Inspirus is a leader in employee engagement solutions and has been since before the pandemic. Our leaders have been gratified to see that their passion for engagement is now being exhibited more broadly and more strongly around the country — in fact around the world.
Two of Inspirus’ leaders recently shared their perspectives on how their roles have changed since the onset of the pandemic. Their experiences may resonate with others.
Tatiana Frierson, Chief Executive Officer
Tatiana’s perspective focuses on creating a connected culture and relationship building, noting that the onset of remote work has had an impact on every organization’s culture. The changes have been both dramatic and subtle.
No longer can we stand around the proverbial water cooler and dish. While it’s been nice to avoid long commutes and the time and cost involved, the downside has been the need to work harder to stay connected and to maintain a positive company culture.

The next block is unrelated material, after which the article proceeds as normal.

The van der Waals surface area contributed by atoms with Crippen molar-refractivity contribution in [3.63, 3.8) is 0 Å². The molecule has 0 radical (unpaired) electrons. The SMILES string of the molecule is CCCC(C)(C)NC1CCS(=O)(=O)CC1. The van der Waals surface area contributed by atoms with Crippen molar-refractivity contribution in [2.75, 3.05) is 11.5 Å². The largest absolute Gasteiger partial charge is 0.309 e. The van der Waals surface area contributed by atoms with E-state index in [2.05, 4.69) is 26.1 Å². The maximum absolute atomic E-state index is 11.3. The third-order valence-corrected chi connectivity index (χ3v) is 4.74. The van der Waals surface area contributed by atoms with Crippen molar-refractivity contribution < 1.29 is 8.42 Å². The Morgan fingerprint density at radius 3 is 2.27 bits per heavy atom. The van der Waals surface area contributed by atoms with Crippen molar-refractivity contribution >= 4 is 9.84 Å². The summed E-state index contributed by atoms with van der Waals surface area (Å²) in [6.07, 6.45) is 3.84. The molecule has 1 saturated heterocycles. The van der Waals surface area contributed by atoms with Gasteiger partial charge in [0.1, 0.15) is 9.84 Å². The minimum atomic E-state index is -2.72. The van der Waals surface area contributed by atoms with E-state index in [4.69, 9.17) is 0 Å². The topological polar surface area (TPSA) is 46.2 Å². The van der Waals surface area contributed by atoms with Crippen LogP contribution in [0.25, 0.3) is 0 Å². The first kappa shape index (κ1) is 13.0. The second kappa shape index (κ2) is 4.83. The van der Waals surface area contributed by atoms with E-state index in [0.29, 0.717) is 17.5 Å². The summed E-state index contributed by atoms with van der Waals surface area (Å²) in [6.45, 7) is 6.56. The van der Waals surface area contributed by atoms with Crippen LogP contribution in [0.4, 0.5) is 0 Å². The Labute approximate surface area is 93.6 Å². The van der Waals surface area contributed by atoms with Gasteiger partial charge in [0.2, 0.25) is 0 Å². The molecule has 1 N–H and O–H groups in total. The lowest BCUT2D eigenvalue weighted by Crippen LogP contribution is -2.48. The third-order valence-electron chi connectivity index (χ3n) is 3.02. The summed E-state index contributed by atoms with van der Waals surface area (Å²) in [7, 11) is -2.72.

She points to a study by RingCentral indicating that 71% of employees feel more belonging in workplaces that have a “connected culture” — a culture that makes them feel more connected to their colleagues than even before the pandemic.
Creating that culture can certainly be challenging in an environment where the “workplace” is not one geographical area. That means that leadership must work harder to maintain community and connections digitally.
That, of course, she points out, is exactly why Inspirus is in business! Connects provides employees — remote and on-site — with an easy way to connect with one another to create and maintain a sense of community and belonging.
Leaders lead the charge, of course. As Tatiana says: “I find myself taking a greater role in helping employees stay connected to the company and each other. A connected culture starts from the top.”
Terri Moore, Senior Vice President of People and Culture